Ronald Brough teaches how we can access the Holy Ghost to receive guidance and direction in our lives. One important way we can do this is through prayer.
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"As my oldest son, Ryan, was a little more than halfway through his studies on this campus, he and I started what was to become a family tradition of attending Tuesday devotionals and forums together each week. Afterward I would treat him to lunch so that we could discuss what we had learned. This gave me an opportunity to observe how things were going in his life. This tradition has continued with each of our children. Our youngest child, Robyn, asked me a question as we exited the Marriott Center last fall semester: “Dad, when are you going to speak in a devotional?”
My reply was simple and to the point: “I’ll likely never be asked because of all the other qualified people they have to choose from.”
This experience reminded me of a comment I made to my wife, Ralene, soon after we were married and were living in Texas. I told her that we would likely never live near her parents, who lived here in Utah County. Based upon my choice to be a musician, the likelihood of living anywhere in the Intermountain West seemed remote. An unexpected phone call came while I was teaching at Indiana State University, and the invitation to come and join the faculty on this campus was extended. It has proven to be a wonderful blessing for our family and an opportunity for my own personal growth and service. The lesson learned? Never say never!
As a percussionist, I play a number of different instruments in a myriad of musical styles. I have colleagues who specialize on certain instruments, but my motto has always been “If you shake, scrape, or hit it, I play it.” Performing on marimba, vibraphone, and crotales with the Utah Symphony, timpani with Ballet West, a drum set on a jazz gig, or African hand drums in a recording session for a Tahitian Noni infomercial allows me the variety I thrive on. There is seldom, if ever, a time when I feel like I’m in a rut. With that variety comes the challenge of finding time to know what instrument to practice and in what musical style.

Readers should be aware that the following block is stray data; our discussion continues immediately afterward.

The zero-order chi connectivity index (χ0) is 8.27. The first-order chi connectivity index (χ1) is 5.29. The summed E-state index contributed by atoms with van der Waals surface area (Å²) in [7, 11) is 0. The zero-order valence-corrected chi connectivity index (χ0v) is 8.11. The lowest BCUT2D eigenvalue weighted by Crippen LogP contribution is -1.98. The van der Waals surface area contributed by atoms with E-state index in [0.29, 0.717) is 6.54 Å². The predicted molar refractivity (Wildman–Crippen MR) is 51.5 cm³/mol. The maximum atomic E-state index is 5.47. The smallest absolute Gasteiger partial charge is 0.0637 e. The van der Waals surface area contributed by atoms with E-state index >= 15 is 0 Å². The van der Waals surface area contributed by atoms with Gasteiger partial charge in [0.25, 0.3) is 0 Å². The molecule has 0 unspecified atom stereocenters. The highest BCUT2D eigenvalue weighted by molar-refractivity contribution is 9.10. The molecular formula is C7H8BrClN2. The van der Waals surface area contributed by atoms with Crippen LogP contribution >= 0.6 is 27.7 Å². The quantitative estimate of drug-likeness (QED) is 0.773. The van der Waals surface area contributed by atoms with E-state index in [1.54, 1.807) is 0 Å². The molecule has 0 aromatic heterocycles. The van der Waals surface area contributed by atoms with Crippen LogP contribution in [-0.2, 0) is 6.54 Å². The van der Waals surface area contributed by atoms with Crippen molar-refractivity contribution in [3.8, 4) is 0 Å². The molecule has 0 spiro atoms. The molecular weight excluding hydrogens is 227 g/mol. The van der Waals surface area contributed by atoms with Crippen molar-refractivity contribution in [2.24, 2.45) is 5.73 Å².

Keeping balance in my percussion-playing life has always been a challenge. As a young, new faculty member here, I often traveled up to Salt Lake City to rehearse or perform with a variety of groups. Frequently I would rush home after a busy day on campus only to ask Ralene to pack me a sandwich while I changed clothes or loaded some percussion equipment into my truck. My son Ryan—who was then only 10 years old—observed the way my life was going and waited for the perfect opportunity to teach his dad a very important lesson. That moment came one day when I asked him what he wanted to be when he grew up. He responded, “I don’t know exactly what career I want, but I know what I don’t want to be—a musician.” I was stunned. He then recounted my multiple refueling sessions, with me hurrying home only to leave again for another engagement.
I reflected upon what he said and was reminded of an experience from my own childhood when I watched the Ed Sullivan variety show on television. Now a variety show was as popular then as reality TV is today. Along with acts like the Beatles, comedians, singers, and tap dancers, there was a performer who would frequently appear on this show whose act consisted of an array of long wooden poles upon which he would carefully place ceramic plates. With a deft hand he would spin each plate while some silly “oompah” music played in the background. As he spun his fifth or sixth plate, inevitably plate number two or three would start to wobble, and he would have to hurry back to increase their spin before they crashed to the floor. It was a riveting display of skill, timing, and speed. Viewers across the nation watched eagerly to see if he could spin all of the plates on every wobbling dowel.
As you are turning in projects, papers, and preparing for finals, perhaps you feel like you are trying to keep too many plates spinning. Our challenge is often deciding how many plates to try to spin and for how long. In 1987 Elder M. Russell Ballard was recovering from a serious illness and felt prompted to speak in April general conference on “Keeping Life’s Demands in Balance” (Ensign, May 1987, 13–16). In that address he offered eight suggestions, which I have paraphrased:..."